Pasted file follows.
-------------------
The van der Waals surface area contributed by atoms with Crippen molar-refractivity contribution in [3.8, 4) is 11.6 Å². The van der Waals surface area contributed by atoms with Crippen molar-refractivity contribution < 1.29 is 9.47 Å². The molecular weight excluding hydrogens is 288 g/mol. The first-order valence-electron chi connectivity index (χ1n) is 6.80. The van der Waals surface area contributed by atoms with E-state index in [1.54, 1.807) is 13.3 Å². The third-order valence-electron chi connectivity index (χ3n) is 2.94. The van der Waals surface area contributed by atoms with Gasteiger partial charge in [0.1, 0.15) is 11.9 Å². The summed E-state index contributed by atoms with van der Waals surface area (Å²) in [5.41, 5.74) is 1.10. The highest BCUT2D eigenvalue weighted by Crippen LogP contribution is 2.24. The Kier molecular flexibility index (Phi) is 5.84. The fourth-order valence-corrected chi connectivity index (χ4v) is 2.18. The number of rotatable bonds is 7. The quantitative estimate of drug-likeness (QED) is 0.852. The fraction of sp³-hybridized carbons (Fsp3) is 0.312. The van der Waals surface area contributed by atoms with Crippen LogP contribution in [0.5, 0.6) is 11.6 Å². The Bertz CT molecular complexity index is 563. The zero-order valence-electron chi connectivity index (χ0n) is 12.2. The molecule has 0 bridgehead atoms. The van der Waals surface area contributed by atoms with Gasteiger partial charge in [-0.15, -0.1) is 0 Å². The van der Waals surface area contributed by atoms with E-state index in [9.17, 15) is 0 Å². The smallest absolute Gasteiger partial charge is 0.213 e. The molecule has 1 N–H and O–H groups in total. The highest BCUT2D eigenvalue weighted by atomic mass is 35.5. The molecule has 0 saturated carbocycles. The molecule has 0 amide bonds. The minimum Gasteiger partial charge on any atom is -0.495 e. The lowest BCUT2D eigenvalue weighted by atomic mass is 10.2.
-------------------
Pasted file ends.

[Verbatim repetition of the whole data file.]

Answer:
The van der Waals surface area contributed by atoms with Crippen molar-refractivity contribution in [3.8, 4) is 11.6 Å². The van der Waals surface area contributed by atoms with Crippen molar-refractivity contribution < 1.29 is 9.47 Å². The molecular weight excluding hydrogens is 288 g/mol. The first-order valence-electron chi connectivity index (χ1n) is 6.80. The van der Waals surface area contributed by atoms with E-state index in [1.54, 1.807) is 13.3 Å². The third-order valence-electron chi connectivity index (χ3n) is 2.94. The van der Waals surface area contributed by atoms with Gasteiger partial charge in [0.1, 0.15) is 11.9 Å². The summed E-state index contributed by atoms with van der Waals surface area (Å²) in [5.41, 5.74) is 1.10. The highest BCUT2D eigenvalue weighted by Crippen LogP contribution is 2.24. The Kier molecular flexibility index (Phi) is 5.84. The fourth-order valence-corrected chi connectivity index (χ4v) is 2.18. The number of rotatable bonds is 7. The quantitative estimate of drug-likeness (QED) is 0.852. The fraction of sp³-hybridized carbons (Fsp3) is 0.312. The van der Waals surface area contributed by atoms with Crippen LogP contribution in [0.5, 0.6) is 11.6 Å². The Bertz CT molecular complexity index is 563. The zero-order valence-electron chi connectivity index (χ0n) is 12.2. The molecule has 0 bridgehead atoms. The van der Waals surface area contributed by atoms with Gasteiger partial charge in [-0.15, -0.1) is 0 Å². The van der Waals surface area contributed by atoms with E-state index in [9.17, 15) is 0 Å². The smallest absolute Gasteiger partial charge is 0.213 e. The molecule has 1 N–H and O–H groups in total. The highest BCUT2D eigenvalue weighted by atomic mass is 35.5. The molecule has 0 saturated carbocycles. The molecule has 0 amide bonds. The minimum Gasteiger partial charge on any atom is -0.495 e. The lowest BCUT2D eigenvalue weighted by atomic mass is 10.2.